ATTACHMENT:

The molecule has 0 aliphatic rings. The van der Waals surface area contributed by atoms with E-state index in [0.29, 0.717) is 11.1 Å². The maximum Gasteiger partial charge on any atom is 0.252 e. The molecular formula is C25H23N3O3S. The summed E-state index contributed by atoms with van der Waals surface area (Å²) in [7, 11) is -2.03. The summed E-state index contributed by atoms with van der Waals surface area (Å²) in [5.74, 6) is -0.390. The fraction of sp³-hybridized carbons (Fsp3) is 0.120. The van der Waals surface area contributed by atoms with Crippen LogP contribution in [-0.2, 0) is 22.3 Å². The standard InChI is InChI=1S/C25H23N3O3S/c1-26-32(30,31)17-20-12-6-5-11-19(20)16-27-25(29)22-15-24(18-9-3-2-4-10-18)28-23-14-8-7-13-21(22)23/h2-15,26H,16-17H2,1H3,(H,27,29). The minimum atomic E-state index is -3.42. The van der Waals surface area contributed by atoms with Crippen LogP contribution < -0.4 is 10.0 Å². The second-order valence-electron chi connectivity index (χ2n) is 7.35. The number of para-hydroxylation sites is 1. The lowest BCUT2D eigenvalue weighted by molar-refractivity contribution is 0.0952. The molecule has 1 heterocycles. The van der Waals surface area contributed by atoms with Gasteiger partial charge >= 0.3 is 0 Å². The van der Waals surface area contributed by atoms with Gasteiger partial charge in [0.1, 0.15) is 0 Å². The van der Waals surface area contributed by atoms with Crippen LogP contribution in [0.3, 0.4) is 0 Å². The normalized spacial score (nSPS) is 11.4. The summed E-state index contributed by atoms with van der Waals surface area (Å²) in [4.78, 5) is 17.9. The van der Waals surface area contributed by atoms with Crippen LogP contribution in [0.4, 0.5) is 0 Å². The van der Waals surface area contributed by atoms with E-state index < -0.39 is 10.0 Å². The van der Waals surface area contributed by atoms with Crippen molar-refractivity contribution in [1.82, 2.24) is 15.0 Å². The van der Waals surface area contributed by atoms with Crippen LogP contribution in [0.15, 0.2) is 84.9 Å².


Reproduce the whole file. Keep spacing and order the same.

The molecule has 0 aliphatic rings. The van der Waals surface area contributed by atoms with E-state index in [0.29, 0.717) is 11.1 Å². The maximum Gasteiger partial charge on any atom is 0.252 e. The molecular formula is C25H23N3O3S. The summed E-state index contributed by atoms with van der Waals surface area (Å²) in [7, 11) is -2.03. The summed E-state index contributed by atoms with van der Waals surface area (Å²) in [5.74, 6) is -0.390. The fraction of sp³-hybridized carbons (Fsp3) is 0.120. The van der Waals surface area contributed by atoms with Crippen LogP contribution in [-0.2, 0) is 22.3 Å². The standard InChI is InChI=1S/C25H23N3O3S/c1-26-32(30,31)17-20-12-6-5-11-19(20)16-27-25(29)22-15-24(18-9-3-2-4-10-18)28-23-14-8-7-13-21(22)23/h2-15,26H,16-17H2,1H3,(H,27,29). The minimum atomic E-state index is -3.42. The van der Waals surface area contributed by atoms with Crippen LogP contribution < -0.4 is 10.0 Å². The second-order valence-electron chi connectivity index (χ2n) is 7.35. The number of para-hydroxylation sites is 1. The lowest BCUT2D eigenvalue weighted by molar-refractivity contribution is 0.0952. The molecule has 1 heterocycles. The van der Waals surface area contributed by atoms with Gasteiger partial charge >= 0.3 is 0 Å². The van der Waals surface area contributed by atoms with Gasteiger partial charge in [0.1, 0.15) is 0 Å². The van der Waals surface area contributed by atoms with Crippen LogP contribution in [0.3, 0.4) is 0 Å². The normalized spacial score (nSPS) is 11.4. The summed E-state index contributed by atoms with van der Waals surface area (Å²) in [4.78, 5) is 17.9. The van der Waals surface area contributed by atoms with Crippen LogP contribution in [0.4, 0.5) is 0 Å². The van der Waals surface area contributed by atoms with E-state index < -0.39 is 10.0 Å². The van der Waals surface area contributed by atoms with Crippen molar-refractivity contribution in [1.82, 2.24) is 15.0 Å². The van der Waals surface area contributed by atoms with Crippen LogP contribution in [0.15, 0.2) is 84.9 Å².